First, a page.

If in the case of a large, moving fire, odds are the power is out as a direct result of the fire itself, not a human decision. However, downed lines are a serious hazard to firefighter safety and require the grid be de-energized. As well, heavy smoke is an effective conductor and will carry a deadly arc from energized lines to firefighters on the ground beneath the lines. Odds are though, if the power's out it's because there's a line down somewhere.
    Quote Originally Posted by Brian M View Post
    I've been doing some work to fire wise my house this spring. I'm mostly focused on getting the dead brush cleared out and limbing trees up to 6 feet off the ground. I also need to find a new location for my wood pile, as it's within ~15-20 feet of my deck. What I really don't want to do is to cut down three spruce trees that are within 15' of the corner of my house, as they're a really nice buffer between me and the road. Might have to bite the bullet and take them out, though.
    Conifers within 15" is a tough judgement call.... 99% of the time, the thing that will get your structure will be the sh-storm of windblown embers infiltrating every nook and cranny, not direct flame impingement. While it's really important to clear flammables from your perimeter, it's also critically important to scrutinize your structure, with an eye toward soffit vents, siding, roofing edges...ANY spot vulnerable to blowing embers. Imagine your house in a 100 knot blizzard with 0/0 visibility...and replace the blowing snow with red hot embers. THAT's what's going to burn your house down.
    ...he who knows nothing is nearer to truth than he whose mind is filled with falsehoods & errors. ~Thomas Jefferson
    I would rather have a mind opened by wonder than one closed by belief. ~Gerry Spence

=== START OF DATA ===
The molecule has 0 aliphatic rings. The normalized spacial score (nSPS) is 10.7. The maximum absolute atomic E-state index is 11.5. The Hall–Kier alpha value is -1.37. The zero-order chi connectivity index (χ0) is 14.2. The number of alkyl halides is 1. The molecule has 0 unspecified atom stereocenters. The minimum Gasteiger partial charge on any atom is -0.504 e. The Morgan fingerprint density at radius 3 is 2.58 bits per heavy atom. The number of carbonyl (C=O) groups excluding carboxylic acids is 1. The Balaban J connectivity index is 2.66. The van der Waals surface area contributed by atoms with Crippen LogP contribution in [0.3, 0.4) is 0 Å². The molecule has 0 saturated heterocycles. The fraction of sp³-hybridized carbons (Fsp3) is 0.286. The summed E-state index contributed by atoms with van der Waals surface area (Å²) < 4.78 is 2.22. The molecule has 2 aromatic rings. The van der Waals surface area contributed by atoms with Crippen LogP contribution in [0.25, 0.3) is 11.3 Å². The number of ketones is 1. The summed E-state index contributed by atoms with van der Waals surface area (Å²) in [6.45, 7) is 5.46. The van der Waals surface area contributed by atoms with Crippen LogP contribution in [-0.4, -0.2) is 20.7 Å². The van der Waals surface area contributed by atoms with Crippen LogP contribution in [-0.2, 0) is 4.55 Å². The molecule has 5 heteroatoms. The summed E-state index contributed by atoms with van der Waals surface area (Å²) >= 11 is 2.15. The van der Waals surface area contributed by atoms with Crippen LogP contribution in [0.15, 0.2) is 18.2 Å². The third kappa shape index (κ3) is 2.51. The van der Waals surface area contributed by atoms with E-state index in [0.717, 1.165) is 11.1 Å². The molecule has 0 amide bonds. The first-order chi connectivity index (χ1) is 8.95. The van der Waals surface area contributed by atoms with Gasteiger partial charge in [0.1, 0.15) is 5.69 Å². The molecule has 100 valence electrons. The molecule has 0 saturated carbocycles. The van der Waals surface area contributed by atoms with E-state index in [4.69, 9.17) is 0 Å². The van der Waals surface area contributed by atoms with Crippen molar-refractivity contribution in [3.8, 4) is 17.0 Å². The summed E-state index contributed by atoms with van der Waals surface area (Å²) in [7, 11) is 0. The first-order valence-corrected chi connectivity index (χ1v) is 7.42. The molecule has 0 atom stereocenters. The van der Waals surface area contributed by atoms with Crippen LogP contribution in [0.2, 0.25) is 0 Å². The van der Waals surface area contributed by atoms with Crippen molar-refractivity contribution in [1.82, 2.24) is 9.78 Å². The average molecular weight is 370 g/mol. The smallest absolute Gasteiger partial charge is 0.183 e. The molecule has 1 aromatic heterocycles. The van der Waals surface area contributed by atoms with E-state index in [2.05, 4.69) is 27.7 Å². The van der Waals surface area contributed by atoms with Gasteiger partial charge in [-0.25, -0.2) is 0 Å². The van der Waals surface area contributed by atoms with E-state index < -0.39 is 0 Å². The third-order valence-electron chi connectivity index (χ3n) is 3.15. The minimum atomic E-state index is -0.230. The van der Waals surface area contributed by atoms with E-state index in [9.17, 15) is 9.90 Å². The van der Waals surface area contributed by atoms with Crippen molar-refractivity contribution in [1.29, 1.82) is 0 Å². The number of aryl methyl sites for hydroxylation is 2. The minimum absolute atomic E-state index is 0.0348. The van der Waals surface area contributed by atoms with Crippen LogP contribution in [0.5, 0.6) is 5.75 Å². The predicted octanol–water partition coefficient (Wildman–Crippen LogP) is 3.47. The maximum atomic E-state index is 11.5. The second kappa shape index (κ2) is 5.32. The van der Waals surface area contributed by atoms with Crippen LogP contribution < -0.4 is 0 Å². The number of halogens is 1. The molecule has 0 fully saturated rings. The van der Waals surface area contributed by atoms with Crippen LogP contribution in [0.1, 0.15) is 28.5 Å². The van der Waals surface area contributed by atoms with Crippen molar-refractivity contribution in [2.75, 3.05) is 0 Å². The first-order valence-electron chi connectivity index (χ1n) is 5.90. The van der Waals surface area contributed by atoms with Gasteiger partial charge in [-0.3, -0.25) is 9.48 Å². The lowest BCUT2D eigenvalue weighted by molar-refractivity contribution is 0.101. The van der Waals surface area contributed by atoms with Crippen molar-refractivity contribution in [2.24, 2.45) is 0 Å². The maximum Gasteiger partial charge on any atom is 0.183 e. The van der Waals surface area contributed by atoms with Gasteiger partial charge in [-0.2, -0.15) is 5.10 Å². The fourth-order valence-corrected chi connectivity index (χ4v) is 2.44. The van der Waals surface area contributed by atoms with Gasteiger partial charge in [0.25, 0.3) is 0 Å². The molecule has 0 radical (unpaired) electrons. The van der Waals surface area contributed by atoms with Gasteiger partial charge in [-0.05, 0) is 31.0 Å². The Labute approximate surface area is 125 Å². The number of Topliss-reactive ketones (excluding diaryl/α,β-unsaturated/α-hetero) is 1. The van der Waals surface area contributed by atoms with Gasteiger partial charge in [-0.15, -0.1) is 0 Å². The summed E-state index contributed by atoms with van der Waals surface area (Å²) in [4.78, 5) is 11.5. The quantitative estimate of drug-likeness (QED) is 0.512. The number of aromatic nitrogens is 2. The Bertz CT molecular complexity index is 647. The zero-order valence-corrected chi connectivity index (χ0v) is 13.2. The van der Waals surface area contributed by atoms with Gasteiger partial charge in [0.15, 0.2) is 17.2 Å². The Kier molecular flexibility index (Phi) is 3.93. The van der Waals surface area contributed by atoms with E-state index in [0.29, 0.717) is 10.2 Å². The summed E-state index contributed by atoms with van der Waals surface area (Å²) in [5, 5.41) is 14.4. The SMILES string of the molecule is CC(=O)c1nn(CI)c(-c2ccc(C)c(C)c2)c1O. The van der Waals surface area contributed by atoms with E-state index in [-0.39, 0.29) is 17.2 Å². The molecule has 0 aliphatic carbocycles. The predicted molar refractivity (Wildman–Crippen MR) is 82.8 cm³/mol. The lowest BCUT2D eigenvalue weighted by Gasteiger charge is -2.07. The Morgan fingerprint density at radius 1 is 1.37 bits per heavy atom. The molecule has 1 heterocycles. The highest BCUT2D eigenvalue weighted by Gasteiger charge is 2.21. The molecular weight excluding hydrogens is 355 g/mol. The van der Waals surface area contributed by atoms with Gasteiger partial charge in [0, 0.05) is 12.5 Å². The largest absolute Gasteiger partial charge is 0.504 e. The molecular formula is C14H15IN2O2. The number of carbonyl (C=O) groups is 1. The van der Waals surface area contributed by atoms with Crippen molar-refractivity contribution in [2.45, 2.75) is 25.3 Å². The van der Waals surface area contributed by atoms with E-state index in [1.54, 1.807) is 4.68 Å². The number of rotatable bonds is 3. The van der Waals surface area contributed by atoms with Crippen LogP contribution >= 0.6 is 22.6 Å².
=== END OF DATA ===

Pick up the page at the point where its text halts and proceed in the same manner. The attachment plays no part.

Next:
The last thing Alaska needs is another bigot. ~member Catch It
    #Resist

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    I am thinking in my area, a wildfire could cut off the only exit...........only one road into Hope, Alaska. yes, that would suck.

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    In a case like last years horrific wildfire........is the individual who started the fire liable for damages.....???

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    Supporting Member iofthetaiga's Avatar
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    Quote Originally Posted by AGL4now View Post
    In a case like last years horrific wildfire........is the individual who started the fire liable for damages.....???
    Potentially liable for costs of fighting the fire? Yes. Liable for individual losses as a result of the fire? That might be a civil matter. I'm not an attorney.
    ...he who knows nothing is nearer to truth than he whose mind is filled with falsehoods & errors. ~Thomas Jefferson
    I would rather have a mind opened by wonder than one closed by belief. ~Gerry Spence
    The last thing Alaska needs is another bigot. ~member Catch It